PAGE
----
‘Cheeky but humble’: What you need to know about soon-to-be Lioness Aggie Beever-Jones

Aggie Beever-Jones training with England
Aggie Beever-Jones could make her England debut at St James' Park on Friday - PA/Mike Egerton

After an impressive breakthrough season in which she won the Women’s Super League with Chelsea, Aggie Beever-Jones is the latest youngster to earn a chance with England.

The 20-year-old forward was called up to the senior Lionesses squad for the first time ahead of back-to-back European Championship qualifiers against France following a strong domestic campaign, and could make her debut at St James’ Park on Friday.

Amongst English players, only Lauren James (13 goals) and Alessia Russo (12) scored more times in the WSL campaign than Beever-Jones with 11. That saw her score a goal every 62 minutes she was on the pitch, giving her the best minutes-per-goal ratio of anybody in the division with more than four goals.

Millie Bright, a Chelsea and now England team-mate, feels Beever-Jones’ technical skills have “gone through the roof” this season, adding: “We’ve seen her throughout the season coming on as a sub and being really influential in the game, whether that’s for 10 minutes, 15, she’s done her job and adapted really quickly to knowing how to be the best that she can be in small minutes really. And, ultimately, it’s just how mature she is.

“She’s like a sponge in these sorts of environments [international camp], she takes everything in, and she’s having fun while she does it which is the most important thing.”

‘ABJ’ can play anywhere across the front line

Aggie Beever-Jones celebrates scoring against Bristol
Beever-Jones sees her versatility as a positive - Reuters/Paul Childs

After Rachel Daly’s retirement from international football, Beever-Jones’s chances of getting on the pitch for England are increasing and she could be seen as a back-up central striker behind Russo.

Beever-Jones can also play out wide on either flank or drop deeper as a No 10. Asked what her favoured position is, she replied: “At my club I play sometimes nine, sometimes wing, and with the chats I’ve had with Sarina (Wiegman) we’re looking at that as a positive, that I can kind of play anywhere in the frontline. Myself, I enjoy playing all three, and I’m looking at it as, ‘If I can play more positions, it’s more opportunities for me’. So to be honest, I don’t really know, but if I’m on the pitch, I’m happy.”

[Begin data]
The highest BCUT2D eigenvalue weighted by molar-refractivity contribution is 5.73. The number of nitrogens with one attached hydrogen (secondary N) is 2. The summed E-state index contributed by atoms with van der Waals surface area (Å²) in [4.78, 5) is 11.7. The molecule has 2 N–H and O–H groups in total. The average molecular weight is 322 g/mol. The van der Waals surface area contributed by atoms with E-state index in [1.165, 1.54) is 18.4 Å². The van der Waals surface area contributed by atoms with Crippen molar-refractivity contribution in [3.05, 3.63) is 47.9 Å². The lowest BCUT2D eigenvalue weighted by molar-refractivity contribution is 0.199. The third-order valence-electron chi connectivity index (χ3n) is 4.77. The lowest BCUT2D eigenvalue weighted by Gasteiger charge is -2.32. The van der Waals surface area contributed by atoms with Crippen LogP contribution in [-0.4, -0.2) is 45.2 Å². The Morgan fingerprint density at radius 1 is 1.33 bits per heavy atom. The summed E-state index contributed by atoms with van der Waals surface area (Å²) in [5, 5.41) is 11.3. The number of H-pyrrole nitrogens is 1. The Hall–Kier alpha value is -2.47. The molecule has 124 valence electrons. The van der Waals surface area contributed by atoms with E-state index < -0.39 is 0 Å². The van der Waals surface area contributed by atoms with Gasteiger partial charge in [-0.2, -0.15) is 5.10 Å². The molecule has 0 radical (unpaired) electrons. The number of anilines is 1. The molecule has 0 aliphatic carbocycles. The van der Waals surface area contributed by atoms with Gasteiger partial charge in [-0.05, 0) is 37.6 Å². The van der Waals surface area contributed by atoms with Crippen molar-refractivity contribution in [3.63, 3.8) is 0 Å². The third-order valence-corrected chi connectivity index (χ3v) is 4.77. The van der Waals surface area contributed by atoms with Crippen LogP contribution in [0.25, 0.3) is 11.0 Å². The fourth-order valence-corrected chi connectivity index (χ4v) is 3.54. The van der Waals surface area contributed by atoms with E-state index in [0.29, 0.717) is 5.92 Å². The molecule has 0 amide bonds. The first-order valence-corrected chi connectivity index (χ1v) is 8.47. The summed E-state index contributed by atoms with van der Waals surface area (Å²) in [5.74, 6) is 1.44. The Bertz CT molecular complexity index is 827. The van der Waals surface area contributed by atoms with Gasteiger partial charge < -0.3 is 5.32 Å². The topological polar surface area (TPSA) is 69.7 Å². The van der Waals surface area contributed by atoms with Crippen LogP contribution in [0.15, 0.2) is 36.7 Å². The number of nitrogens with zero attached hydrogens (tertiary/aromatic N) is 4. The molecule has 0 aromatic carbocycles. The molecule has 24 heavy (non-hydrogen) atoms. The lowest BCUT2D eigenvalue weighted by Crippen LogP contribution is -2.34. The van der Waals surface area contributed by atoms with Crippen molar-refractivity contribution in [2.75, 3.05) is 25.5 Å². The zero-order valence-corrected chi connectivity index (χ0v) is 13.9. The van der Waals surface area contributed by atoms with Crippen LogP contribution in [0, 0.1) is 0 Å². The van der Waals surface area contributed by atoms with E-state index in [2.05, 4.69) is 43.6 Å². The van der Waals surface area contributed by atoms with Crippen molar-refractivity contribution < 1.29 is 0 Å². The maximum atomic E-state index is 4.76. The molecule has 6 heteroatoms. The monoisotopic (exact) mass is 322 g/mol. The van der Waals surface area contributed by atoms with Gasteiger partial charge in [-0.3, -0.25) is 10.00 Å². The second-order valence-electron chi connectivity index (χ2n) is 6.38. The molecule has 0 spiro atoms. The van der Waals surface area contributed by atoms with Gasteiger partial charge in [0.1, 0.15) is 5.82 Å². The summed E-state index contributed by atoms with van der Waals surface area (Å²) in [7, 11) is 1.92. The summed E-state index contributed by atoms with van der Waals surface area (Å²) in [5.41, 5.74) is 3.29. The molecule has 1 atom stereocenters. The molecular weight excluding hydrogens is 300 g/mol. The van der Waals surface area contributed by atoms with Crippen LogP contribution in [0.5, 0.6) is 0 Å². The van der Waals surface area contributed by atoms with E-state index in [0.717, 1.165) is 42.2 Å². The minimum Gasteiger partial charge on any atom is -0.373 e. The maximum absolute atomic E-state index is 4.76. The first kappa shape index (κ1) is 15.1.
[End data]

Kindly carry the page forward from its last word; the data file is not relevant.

A success story of the loan system

After joining Chelsea’s youth system aged nine, once she signed professional terms with the club in 2021 aged 18 Beever-Jones had to bide her time to break into the first team. She went on loan to Bristol City in 2021-22 in the Championship and then undertook another loan spell for the 2022-23 campaign with Everton in the WSL.

Chelsea’s coaching staff were always optimistic about her prospects once she had gained sufficient experience and Beever-Jones herself said: “I think I always knew what I was capable of and so it was just about being able to show it in high-pressure situations and I think that’s where I owe a lot of my success to Emma [Hayes].

“I remember once she said that, ‘For some people the weight of the [Chelsea] badge is too heavy’, and I thought, ‘I want to be able to show what I can do in high-pressure situations’. I credit a lot of my success to the whole of Chelsea and helping me develop.”

Marbella training camp boosted her chances

Aggie Beever-Jones (fourth left) training with England in Marbella
Beever-Jones (fourth left) training with England in Marbella - Getty Images/Naomi Baker

England’s pathway coaches have also played a big part in the development of Beever-Jones, who has been playing youth international football since under-15 level.

In February, a big break came Beever-Jones’s way when England Under-23s enjoyed a joint trip with the senior squad to Spain and during that training camp Wiegman promoted her to the seniors’ substitutes bench for a friendly against Austria.

“To be a part of that and to kind of have a taste of what it was like to be a senior, it kind of solidified what I wanted and what I needed to do to get there,” Beever-Jones said.

A ‘cheeky’ but humble youngster

Aggie Beever-Jones celebrates with the Women's Super League trophy
Beever-Jones celebrates with the Women's Super League trophy - Getty Images/Harriet Lander

“She’s quite cheeky, actually,” said Bright of Beever-Jones’s character. “I know she might come across as an angel, maybe as it’s her first cap she’s a bit shy, but she’s a really good character, a really good girl. I think she’s super-humble, super-caring and committed and whatever task you give her she’ll fulfil to the best of her ability.”

Beever-Jones revealed that she nearly missed her first call-up call from Wiegman because she mistook the head coach’s phone number for that of a spam call, explaining: “I originally wasn’t sure who it was and I thought, ‘It’s probably one of those people calling about windows or something’, because I’ve had that hundreds of times. Then the call came through again and I thought, ‘Maybe I should answer it’.

“So I said, ‘Hello’, maybe not in the most polite way, thinking it was the window people. I didn’t actually hear an answer so I ended it and then it came through again and I saw Sarina’s face pop up and I thought, ‘Oh god, I better answer it!’ Then I was smiling from ear to ear.

“It’s what dreams are made of as young kids, and I’m trying not to get too ahead of myself and I’m just focusing on what I can control, and training well, and then we’ll see what happens.”

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